Class D amp using LM319 comparator

In Fig. B circuit I increased the resistance from 1k to 15k and it improves a lot giving small vertical voltage difference of 19mv compared to circuit A with 2.68 volts! The waveform is shown below.

Fig B circuit
Overlayed triangular signal Fig B

Reducing the charging current further thru the resistor by doubling the resistance from 15k to 30k make it very near linear (yeah almost linear, lol). As you can see from the sim in Fig. C,
Fig C circuitFig. C, Overlaid Capacitor voltage and linear ramp generator are look alike now.

Overlayed triangular signalFig C

Circuit sim showing reduced charging current using 30K resistor. Then overlaid with linear signal. Now you cannot see the bended one because they are almost identical in linearity. Zooming-in is the only possible way to close examine the vertical voltage difference of the two

There is small amount of voltage difference plotted along vertical axis as small as 4.2 mv which is too small and might be considered benign. See Fig. C.
Peak to peak charging current decreased to 200ua.

Triangular current fig C

3 thoughts on “Class D amp using LM319 comparator”

  1. Hey, just read your post on how to build a class D amp using lm319 comparator. Im willing to build a class d amplifier and i´m gonna generate the pwm in the same way as you did cause it seems to be pretty wise. I got a couple questions for you: 1)After simulating your first circuit on LTSpice I couldn´t help noticing that the negative input of the second comparator has a DC value different from the DC value of the triangular signal that is at the positive input. I read several times the third page of you post in which you explain wih a simulation how the negative input should follow the average value of the triangular wave form. Therefore I can´t understand why there is a little offset difference in the simulation (this affects the comparison between the audio signal and the triangular) . And I don´t understand what you intend to achive by adding the refference to the original circuit : “I will add tuning mechanism at the output of U2 inserted between R3 and R7 because this is the culprit in making the duty factor to ~51%. R7 effectively add resistance to R3 during charging of C2 but discharges quicker via output transistor without R7 ugh!” Guess the question here is: what am I missing?/ why the offset of the signals at the input of the comparator don´t equate on my simulation?. 2) I was wondering if by any chance did you measure the THD for the amp?. I know it sounded good, but just wondering. As it regards the class D I´m designing i want to make a 100watt (RMS) over an 8 ohm load. I´m gonna use IRF2110 and mosfets in a full bridge topology (probably taking feedback from the load). Any suggestions?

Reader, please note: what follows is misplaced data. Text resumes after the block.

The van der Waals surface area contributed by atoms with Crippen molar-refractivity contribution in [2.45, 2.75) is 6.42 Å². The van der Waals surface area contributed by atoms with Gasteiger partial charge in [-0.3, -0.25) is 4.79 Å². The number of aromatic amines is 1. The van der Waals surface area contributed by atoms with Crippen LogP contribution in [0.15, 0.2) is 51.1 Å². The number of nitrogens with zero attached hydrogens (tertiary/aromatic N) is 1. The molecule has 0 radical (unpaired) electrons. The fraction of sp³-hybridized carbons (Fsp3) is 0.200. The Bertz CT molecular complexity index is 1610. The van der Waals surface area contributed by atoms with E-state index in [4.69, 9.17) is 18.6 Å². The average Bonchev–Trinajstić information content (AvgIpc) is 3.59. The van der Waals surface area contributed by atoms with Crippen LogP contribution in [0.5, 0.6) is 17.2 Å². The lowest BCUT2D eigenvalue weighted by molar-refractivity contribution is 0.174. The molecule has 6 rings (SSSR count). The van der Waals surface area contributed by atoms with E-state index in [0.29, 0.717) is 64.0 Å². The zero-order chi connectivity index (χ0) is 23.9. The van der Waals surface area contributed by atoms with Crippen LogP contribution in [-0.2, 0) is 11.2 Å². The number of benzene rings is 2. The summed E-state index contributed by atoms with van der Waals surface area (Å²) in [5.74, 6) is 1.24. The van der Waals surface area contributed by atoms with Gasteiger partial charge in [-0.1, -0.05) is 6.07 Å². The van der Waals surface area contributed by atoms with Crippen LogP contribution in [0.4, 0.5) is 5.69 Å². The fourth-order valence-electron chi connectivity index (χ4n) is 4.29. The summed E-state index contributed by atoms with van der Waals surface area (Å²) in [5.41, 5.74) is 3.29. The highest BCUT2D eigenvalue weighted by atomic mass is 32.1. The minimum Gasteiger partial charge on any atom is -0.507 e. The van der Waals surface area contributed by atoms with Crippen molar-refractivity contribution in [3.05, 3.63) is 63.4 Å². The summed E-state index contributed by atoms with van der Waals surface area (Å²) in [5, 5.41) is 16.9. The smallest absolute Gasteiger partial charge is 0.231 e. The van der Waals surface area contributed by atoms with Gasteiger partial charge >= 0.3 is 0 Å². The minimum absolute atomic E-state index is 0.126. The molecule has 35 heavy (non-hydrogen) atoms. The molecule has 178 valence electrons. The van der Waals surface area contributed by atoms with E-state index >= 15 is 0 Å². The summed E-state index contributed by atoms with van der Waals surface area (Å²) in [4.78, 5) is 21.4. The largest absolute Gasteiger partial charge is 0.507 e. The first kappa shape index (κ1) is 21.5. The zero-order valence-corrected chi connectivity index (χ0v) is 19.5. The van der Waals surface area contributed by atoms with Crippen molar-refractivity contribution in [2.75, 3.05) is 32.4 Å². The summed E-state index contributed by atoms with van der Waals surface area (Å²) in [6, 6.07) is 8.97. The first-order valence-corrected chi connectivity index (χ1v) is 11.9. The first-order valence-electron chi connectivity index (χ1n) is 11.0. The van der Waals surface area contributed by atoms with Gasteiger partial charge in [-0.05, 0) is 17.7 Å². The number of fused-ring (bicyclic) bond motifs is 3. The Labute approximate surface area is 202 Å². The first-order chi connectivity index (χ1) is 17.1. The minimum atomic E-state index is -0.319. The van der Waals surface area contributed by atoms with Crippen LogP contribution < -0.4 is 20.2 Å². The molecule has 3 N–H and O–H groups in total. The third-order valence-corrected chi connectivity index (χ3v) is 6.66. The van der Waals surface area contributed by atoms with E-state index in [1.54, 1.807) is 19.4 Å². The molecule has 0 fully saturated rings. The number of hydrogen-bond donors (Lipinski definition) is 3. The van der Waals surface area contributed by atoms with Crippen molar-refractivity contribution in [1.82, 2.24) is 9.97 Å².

2. Hello,
    Thanks for your interest regarding this article. I will answer your question soon after I fixed my laptop that refuses to boot after windows 10 update. As of now, I am answering you via my smartphone. There are at least 7 visitors asking the same way (privately) as you did but I want to publish your question with my answer via comment section so that it will serve as my answer to those dudes as well. Regards.

  3. Hey, just realize what the mistake was. The two RC networks after the first comparator act as you explained in your post. The thing is that the RC network that clamps the negative input of the second comparator to the offset value of the triangular waveform (cross over point ) takes over 500ms to reach the rigth offset value. I should have looked at the .op rather the transient simulation . I realized when I saw that in an image you posted a transient simulation for 1000ms.

    I understand what your tunning mechanism is now. You add the trim pot along with the diodes to be able to change the period of the triangular, guess I was way too tired yesterday when I first read it.

    Very good job dude, your circuit is both cheap a reliable with good outcomes.
    I´ve been strugling to find easy class D amp circuit implementations.

Leave a Reply

Your email address will not be published.

*